The other big question McNeil has been getting is will he be getting involved in city committees or seeking elective office?

“The answer is no,” he said. “Not right now. First of all, I want to step back and be Steve and I want to be Ellen’s husband and my kids’ parent. Now, maybe a year from now if I’m interested and the community’s interested, maybe I’ll get involved. But I’ll always be involved in the community. My wife and I belong to the Door County Maritime Museum. We volunteer at most of their events. We’ll continue to do that. We volunteer with the Sturgeon Bay Visitor Center. We’ll continue to do that.”

McNeil came late to public service.

“Most of my life was spent in the construction business,” he said. “This was almost a second career. I sold the construction company and was asked. I became a manager of a village in Vermont, then came to Wisconsin (he served as administrator of the Village of Winneconne for five years before being hired by Sturgeon Bay in 2008). This has been about a 20-year journey for me. The opportunity came and I’ve enjoyed it ever since.”

“I can’t say enough about Steve McNeil,” said Sturgeon Bay Mayor Thad Birmingham. “I don’t know that there’s another Steve McNeil out there. I hope that people don’t expect Josh (Van Lieshout, the Village of Egg Harbor administrator who was hired on July 2 to replace McNeil) to be another Steve McNeil. I think that’s impossible.”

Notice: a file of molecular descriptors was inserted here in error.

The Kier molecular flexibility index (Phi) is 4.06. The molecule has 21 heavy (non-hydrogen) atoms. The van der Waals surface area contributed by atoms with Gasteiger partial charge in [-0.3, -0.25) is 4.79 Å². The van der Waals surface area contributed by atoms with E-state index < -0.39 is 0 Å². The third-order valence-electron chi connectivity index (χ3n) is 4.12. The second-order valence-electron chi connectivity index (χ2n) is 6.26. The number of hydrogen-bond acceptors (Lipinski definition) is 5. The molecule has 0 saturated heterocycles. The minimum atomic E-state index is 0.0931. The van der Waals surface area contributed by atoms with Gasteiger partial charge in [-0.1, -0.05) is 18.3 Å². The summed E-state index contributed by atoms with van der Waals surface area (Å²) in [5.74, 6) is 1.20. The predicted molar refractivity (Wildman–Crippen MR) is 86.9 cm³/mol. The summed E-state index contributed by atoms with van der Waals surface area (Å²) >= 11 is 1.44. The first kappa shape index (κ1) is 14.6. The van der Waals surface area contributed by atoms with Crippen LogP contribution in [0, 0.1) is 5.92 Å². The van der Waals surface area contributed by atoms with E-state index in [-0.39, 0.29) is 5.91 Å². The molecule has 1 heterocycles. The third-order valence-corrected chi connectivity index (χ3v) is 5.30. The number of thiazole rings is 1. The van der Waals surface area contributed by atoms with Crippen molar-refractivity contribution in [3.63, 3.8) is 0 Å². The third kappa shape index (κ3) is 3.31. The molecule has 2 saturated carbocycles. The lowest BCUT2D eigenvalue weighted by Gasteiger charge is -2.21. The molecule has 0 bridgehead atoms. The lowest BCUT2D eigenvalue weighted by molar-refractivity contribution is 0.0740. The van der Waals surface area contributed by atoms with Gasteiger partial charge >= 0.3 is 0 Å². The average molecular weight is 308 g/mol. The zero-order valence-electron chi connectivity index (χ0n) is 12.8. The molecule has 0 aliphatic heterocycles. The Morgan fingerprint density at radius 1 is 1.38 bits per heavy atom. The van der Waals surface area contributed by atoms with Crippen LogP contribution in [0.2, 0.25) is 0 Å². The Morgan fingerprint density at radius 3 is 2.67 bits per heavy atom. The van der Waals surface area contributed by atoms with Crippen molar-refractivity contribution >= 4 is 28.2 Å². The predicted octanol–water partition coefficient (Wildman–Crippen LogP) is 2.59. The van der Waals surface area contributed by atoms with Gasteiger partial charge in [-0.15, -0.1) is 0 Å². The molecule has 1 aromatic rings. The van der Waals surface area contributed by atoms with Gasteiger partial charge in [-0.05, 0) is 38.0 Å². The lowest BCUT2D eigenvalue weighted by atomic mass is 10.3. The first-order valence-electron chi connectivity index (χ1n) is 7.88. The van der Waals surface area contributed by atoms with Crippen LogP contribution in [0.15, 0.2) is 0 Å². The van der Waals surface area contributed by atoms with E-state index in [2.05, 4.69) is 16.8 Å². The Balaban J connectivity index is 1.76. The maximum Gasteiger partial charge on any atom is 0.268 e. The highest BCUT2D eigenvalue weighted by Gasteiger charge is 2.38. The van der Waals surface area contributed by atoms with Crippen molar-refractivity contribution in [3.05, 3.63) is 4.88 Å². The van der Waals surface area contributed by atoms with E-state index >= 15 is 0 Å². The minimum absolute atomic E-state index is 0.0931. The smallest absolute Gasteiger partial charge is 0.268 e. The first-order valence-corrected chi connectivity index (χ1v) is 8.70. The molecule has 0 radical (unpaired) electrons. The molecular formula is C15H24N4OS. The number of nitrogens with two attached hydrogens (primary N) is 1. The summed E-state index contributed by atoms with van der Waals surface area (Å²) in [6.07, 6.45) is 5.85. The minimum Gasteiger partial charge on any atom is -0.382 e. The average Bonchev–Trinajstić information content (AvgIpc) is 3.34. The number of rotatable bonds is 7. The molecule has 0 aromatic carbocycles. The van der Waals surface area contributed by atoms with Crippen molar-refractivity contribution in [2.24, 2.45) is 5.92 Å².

“I’m going to live here, so it’s important to me that the guy does a good job,” McNeil said about his replacement.

“I’m excited. I know Josh very well, very well,” McNeil continued. “And he’s a city resident. I know Josh well because he’s an administrator. I’ve worked with Josh. The added pluses are he lives in the city of Sturgeon Bay. He’s a part of the community. He’s involved in various organizations. He has children in the school system. That’s a huge plus. One of the reasons I can say I know Josh well, certainly the administrators in Door County work very closely together. That may not be seen from the outside. Maybe the perception is that we compete with each other, but please believe me, the absolute reverse is true.”

McNeil expects no great fanfare upon his departure, wants no plaques erected in his memory. He is just happy to see a bustling, vibrant downtown.

“Two weeks ago my wife called me on a Tuesday and said she had been downtown and couldn’t find a parking space on 3rd Avenue,” he said. “I’m thinking, whoa, that wasn’t the case seven years ago. The city’s come a long way and I think I’ve come along for the ride. I wouldn’t claim credit for that, but the joy has been watching it happen.